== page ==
U.S. securities regulators late Friday accused AT&T Inc. of running afoul of disclosure regulations and charged three of the company’s investor relations employees with aiding and abetting the violations by disclosing material nonpublic information to Wall Street analysts a few years ago.
called the allegations “meritless” and said that information in question was part of a known and widely discussed industry trend.
The U.S. Securities and Exchange Commission’s action “will only serve to chill productive communications between companies and analysts,” AT&T said in a statement about the civil suit.
According to the SEC’s complaint, AT&T learned in March 2016 that a steeper-than-expected decline in its first-quarter smartphone sales would cause its revenue in that quarter to fall short of analyst expectations.
According to the complaint, in order to minimize that fallout AT&T investor relations executives Christopher Womack, Michael Black, and Kent Evans made private, one-on-one phone calls to analysts at about 20 separate firms to allegedly disclose and discuss the data, even though they knew that would against disclosure rules.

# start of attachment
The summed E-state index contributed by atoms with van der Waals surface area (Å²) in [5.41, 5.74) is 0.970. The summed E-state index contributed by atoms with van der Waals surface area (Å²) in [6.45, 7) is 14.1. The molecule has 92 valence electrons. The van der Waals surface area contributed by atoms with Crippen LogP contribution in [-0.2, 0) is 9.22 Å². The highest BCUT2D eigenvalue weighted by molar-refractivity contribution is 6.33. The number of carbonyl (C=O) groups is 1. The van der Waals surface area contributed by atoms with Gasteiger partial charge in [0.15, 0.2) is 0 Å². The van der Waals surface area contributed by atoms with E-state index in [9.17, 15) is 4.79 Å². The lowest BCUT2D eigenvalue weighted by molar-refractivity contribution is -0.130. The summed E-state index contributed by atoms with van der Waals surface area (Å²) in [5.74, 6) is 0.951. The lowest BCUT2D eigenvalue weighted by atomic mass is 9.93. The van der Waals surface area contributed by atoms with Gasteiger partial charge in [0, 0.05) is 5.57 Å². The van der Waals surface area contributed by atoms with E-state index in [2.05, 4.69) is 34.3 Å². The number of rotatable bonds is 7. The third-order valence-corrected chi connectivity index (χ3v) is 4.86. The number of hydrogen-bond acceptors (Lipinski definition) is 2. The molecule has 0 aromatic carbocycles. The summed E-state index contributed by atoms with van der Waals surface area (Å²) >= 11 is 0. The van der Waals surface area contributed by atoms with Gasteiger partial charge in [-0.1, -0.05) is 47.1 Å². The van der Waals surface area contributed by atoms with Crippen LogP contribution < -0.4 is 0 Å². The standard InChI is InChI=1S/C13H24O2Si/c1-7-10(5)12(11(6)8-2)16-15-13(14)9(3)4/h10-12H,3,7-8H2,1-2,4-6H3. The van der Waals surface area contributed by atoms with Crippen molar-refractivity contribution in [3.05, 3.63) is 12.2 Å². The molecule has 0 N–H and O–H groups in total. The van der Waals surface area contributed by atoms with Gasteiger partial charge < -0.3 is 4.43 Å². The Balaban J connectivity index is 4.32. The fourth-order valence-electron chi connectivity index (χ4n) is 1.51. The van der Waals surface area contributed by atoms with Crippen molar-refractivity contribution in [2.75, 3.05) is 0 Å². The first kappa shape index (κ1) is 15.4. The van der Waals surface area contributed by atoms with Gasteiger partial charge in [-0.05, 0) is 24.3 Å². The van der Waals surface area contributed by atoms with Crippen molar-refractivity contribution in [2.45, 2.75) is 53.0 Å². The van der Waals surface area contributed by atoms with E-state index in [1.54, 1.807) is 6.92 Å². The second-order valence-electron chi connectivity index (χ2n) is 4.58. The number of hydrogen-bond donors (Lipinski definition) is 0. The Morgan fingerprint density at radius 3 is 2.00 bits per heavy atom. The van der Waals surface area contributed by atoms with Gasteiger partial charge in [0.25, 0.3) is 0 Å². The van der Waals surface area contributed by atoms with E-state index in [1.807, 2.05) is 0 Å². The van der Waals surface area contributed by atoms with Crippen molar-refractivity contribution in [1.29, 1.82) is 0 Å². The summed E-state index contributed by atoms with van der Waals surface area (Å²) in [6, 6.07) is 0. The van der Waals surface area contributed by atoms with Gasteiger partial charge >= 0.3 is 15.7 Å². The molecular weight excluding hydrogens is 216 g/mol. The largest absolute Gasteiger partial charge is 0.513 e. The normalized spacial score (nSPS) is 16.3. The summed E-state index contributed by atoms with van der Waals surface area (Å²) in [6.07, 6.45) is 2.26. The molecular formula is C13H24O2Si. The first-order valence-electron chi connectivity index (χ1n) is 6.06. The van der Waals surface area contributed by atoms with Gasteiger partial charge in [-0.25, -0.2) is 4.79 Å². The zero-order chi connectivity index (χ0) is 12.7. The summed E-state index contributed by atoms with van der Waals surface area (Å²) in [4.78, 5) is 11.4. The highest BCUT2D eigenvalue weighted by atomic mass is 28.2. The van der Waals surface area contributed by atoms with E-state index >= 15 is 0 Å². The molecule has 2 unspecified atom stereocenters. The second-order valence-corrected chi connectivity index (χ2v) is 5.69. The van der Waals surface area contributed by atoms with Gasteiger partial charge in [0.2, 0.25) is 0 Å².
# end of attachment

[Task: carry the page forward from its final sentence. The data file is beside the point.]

Allegedly as a result of the calls, the analysts went on to “substantially” reduce revenue forecasts, leading to an overall consensus revenue estimate that fell to just below the level that AT&T ultimately reported to the public in April of that year, the SEC said.
The regulator is seeking civil penalties against each defendant. It did not disclose which analysts received the calls.
According to AT&T, the conversations in March and April 2016 concerned a “widely reported, industrywide” phasing out of subsidy programs for new smartphones and the impact of that phasing out on sales, since it not surprisingly led to people upgrading their phones less frequently.
“Not only did AT&T publicly disclose this trend on multiple occasions before the analyst calls in question, but AT&T also made clear that the declining phone sales had no material impact on its earnings,” the company said in its statement.
“AT&T maintains the highest standards of ethics and compliance and we look forward to having our ‘day in court’ to demonstrate conclusively that our investor relations employees complied with Regulation FD, and that the allegations in the SEC’s complaints are meritless,” it said.
Shares of AT&T fell 0.1% in the extended session Friday, after ending the regular day up 2.4%. The stock has lost 20% in the last 12 months, contrasting with gains of 27% for the S&P 500 index.